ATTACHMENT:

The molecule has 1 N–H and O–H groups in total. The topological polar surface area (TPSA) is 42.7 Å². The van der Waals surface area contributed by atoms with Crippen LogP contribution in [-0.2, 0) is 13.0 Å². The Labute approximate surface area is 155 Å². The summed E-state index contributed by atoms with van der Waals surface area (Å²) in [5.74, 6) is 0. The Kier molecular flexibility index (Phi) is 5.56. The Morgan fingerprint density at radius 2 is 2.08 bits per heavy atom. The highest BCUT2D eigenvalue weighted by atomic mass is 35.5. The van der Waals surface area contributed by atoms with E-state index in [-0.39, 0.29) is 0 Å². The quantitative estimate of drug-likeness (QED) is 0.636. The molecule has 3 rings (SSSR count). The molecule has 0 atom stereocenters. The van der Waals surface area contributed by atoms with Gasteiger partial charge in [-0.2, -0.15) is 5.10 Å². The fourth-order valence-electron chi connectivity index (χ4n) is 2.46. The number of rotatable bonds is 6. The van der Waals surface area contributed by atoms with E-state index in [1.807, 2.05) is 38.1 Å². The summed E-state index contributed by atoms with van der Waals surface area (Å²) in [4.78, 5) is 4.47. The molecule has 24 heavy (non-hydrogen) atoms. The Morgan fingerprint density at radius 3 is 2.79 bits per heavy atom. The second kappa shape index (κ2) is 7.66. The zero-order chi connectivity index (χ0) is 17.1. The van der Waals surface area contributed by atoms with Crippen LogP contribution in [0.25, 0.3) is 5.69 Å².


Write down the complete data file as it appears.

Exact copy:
The molecule has 1 N–H and O–H groups in total. The topological polar surface area (TPSA) is 42.7 Å². The van der Waals surface area contributed by atoms with Crippen LogP contribution in [-0.2, 0) is 13.0 Å². The Labute approximate surface area is 155 Å². The summed E-state index contributed by atoms with van der Waals surface area (Å²) in [5.74, 6) is 0. The Kier molecular flexibility index (Phi) is 5.56. The Morgan fingerprint density at radius 2 is 2.08 bits per heavy atom. The highest BCUT2D eigenvalue weighted by atomic mass is 35.5. The van der Waals surface area contributed by atoms with E-state index in [-0.39, 0.29) is 0 Å². The quantitative estimate of drug-likeness (QED) is 0.636. The molecule has 3 rings (SSSR count). The molecule has 0 atom stereocenters. The van der Waals surface area contributed by atoms with Gasteiger partial charge in [-0.2, -0.15) is 5.10 Å². The fourth-order valence-electron chi connectivity index (χ4n) is 2.46. The number of rotatable bonds is 6. The van der Waals surface area contributed by atoms with E-state index in [1.807, 2.05) is 38.1 Å². The summed E-state index contributed by atoms with van der Waals surface area (Å²) in [4.78, 5) is 4.47. The molecule has 24 heavy (non-hydrogen) atoms. The Morgan fingerprint density at radius 3 is 2.79 bits per heavy atom. The second kappa shape index (κ2) is 7.66. The zero-order chi connectivity index (χ0) is 17.1. The van der Waals surface area contributed by atoms with Crippen LogP contribution in [0.25, 0.3) is 5.69 Å².